[ *image not found: m7503a03:TAB2 ](In some cases these bundles of ectosomal oxeas appear to be surrounding the larger protruding subectosomal spicules, an apomorphy of the Raspailiidae, but this is rare. The mesohyl is sparse at the core of the skeleton but is more heavily invested in collagen towards the periphery.
Spicules (Table 2, Figs. 5F-H): The longer (subectosomal) spicules are predominantly styles, occasionally oxeas or anisoxeas, are not common, and appear to extend from the core of the skeleton to the surface, or close to it. They are completely smooth, more-or-less straight, and have either evenly rounded bases or abruptly pointed bases, and either sharp tapering points or taper to very fine slightly telescoped points, approximately 2500->4000 × 20-55 µm). The (choanosomal) oxeas are far more abundant and comprise most of the skeletal spiculation. They are usually slightly curved at the centre, sometimes straight, with sharp, tapering points, 660-940 × 14-20 µm). Ectosomal oxeas are straight, slightly curved at the centre or asymmetrically curved, with slightly tapering sharp points, 360-515 × 5-8 µm). Echinating acanthostyles are straight or slightly curved at the centre, have slightly subtylote bases and are slightly rounded or blunt at the apex, and have a light, evenly distributed spination along the length of the spicule, slightly heavier spines at the tip, and spines are short and conical, (95-165 × 3-5 µm).
Etymology. This species is named for its predominantly subtropical distribution in the vicinity of the Moreton Bay region, SE Queensland.
Distribution and ecology. Moderately prevalent in southern Queensland inshore waters (Brisbane and Sunshine Coast regions), associated with muddy substrata at the base of coral reefs. The two isolated records in Far North Queensland (Shelburne Bay) and NW of Western Australia (Cape Jaubert) were from commercial and scientific trawls made in deeper muddy substrates, and suggest that the species may have a wider distribution than presently known, or a discontiguous distribution in tropical Australia given that there has been intensive sampling of areas in between without trace of this species.
Remarks. The new species S. moretonensis shares the polygonal arrangement of surface pores, possession of three distinct skeletal regions and geometry of spiculation with the other two species, but differs in possessing echinating acanthostyles, a differentiated category of ectosomal oxeas, a vasiform growth form, orange live colouration and specific dimensions of spicules. The discovery of this new species confirms the allocation of Sollasella to the Raspailiidae in possessing of the important raspailiid apomorphies – viz. echinating acanthostyles and bundles of ectosomal oxeas surrounding protruding subectosomal styles/oxeas (albeit rare), in conjunction with a continuous ectosomal palisade common to the other two species.
In the latest revision of the Raspailiidae (Hooper, 2002), Raspailopsis was assigned to the synonymy of Raspailia (Parasyringella). Since three distinct species with disjunctive distributions share a number of unique features not shared with other Raspailia species, there is sufficient justification to abandon Hooper’s synonymy decision and unite them in a separate genus. Accordingly we propose to retain Sollasella as a distinct genus in Raspailiidae, differing from all other genera in this family by the polygonally arranged surface pores and the continuous cortical palisade of long, robust oxeas.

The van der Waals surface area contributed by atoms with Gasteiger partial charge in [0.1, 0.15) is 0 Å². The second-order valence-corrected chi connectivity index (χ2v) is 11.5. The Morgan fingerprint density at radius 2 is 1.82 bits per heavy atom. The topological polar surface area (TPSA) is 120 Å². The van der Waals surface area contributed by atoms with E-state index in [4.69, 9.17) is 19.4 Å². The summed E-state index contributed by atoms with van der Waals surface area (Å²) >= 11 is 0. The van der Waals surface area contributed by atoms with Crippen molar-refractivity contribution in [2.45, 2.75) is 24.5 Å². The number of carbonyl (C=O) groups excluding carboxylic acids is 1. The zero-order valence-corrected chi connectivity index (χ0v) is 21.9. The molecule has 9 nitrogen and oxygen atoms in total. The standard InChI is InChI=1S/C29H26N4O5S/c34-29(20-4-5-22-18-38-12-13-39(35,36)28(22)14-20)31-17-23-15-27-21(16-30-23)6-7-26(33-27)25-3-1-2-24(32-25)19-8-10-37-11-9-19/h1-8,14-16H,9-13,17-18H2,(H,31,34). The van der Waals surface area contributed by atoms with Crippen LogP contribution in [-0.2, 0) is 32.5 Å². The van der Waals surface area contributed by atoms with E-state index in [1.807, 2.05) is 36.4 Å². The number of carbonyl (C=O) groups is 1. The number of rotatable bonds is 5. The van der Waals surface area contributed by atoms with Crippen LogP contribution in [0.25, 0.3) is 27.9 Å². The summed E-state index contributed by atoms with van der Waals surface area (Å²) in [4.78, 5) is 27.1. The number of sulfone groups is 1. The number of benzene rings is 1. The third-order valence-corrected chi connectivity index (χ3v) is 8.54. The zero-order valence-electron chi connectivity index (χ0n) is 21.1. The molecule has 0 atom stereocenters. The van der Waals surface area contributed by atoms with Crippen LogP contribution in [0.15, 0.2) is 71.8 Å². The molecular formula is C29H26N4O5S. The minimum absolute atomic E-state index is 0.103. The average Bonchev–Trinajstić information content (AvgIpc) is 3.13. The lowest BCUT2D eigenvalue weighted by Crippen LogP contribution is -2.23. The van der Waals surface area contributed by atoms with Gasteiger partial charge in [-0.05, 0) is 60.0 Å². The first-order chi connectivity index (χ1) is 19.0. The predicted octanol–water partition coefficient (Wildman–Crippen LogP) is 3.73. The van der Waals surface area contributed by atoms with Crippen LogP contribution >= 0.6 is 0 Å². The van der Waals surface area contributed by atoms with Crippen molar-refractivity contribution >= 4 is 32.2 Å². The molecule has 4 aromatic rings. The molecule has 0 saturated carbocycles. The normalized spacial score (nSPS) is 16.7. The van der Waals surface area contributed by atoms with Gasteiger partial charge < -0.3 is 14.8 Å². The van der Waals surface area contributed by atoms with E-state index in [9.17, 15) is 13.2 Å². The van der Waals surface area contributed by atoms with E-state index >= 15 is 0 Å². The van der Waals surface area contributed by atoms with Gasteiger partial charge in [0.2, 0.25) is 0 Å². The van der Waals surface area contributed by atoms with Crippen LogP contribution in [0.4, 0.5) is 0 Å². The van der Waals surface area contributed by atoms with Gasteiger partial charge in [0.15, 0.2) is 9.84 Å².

The family Sollasellidae Lendenfeld, 1887 was erected a year before the description of the type species, Sollasella digitata Lendenfeld, 1888. Despite this slight deviation from the nomenclatural rules, it was accepted as a valid family name by subsequent revisors (Hallmann, 1914; de Laubenfels, 1936; van Soest, 2002). In view of the fact that the type species Sollasella digitata is now proposed to be assigned to Raspailiidae, the family name Sollasellidae falls into synonymy with that family name. The ‘Systema Porifera’ (Hooper and van Soest, 2002) gives Hentschel, 1923 as the author and date of Raspailiidae, which would potentially jeopardize the well-established name Raspailiidae. However, this authorship and date is predated by Nardo, 1833 who already employed a taxon name Raspeliae of the family group level (corrected to Raspailiae in Nardo, 1847). Thus, authorship of Raspailiidae should be attributed to Nardo, 1833 and this name remains the oldest available name. Sollasellidae Lendenfeld, 1887 is a junior synonym of Raspaillidae Nardo, 1833.
Raquel Gomez and Rob G. Moolenbeek (ZMA) collected and photographed the Oman specimens. Uni-Bioscreen S.A., Brussels funded the 2002 collecting trip. Special thanks are due to Dr Ali Amer Al Kiyumi, Director General of the Ministry of Regional Municipalities, Environment and Water Resources, Muscat Sultanate of Oman, Dr Barry P. Jupp, Marine Pollution & Coastal Management section, Muscat, and Dr Ahmed Bin Mohamed Al-Mazrooei, Director Marine Science and Fisheries Center, Muscat, for providing local facilities, and permits to collect and transport the samples to the Netherlands for scientic research. A reference collection was deposited in the Marine Science and Fisheries Center, Muscat. Rob van Soest acknowledges the EU-SYNTHESYS / GB-TAF grant 538, extended to him for a 2-weeks visit to the collections of the Natural History Museum, London, hosted by Clare Valentine. Dirk Erpenbeck acknowledges financial support of the European Union under a Marie-Curie outgoing fellowship (MOIF-CT-2004). Jan van Arkel (IBED, University of Amsterdam) made the detailed photos of the surface of Oman specimens and assisted in compiling Figure 2. Thanks also to Connie Wörheide for preparing SEM photographs of the new species, S. moretonensis.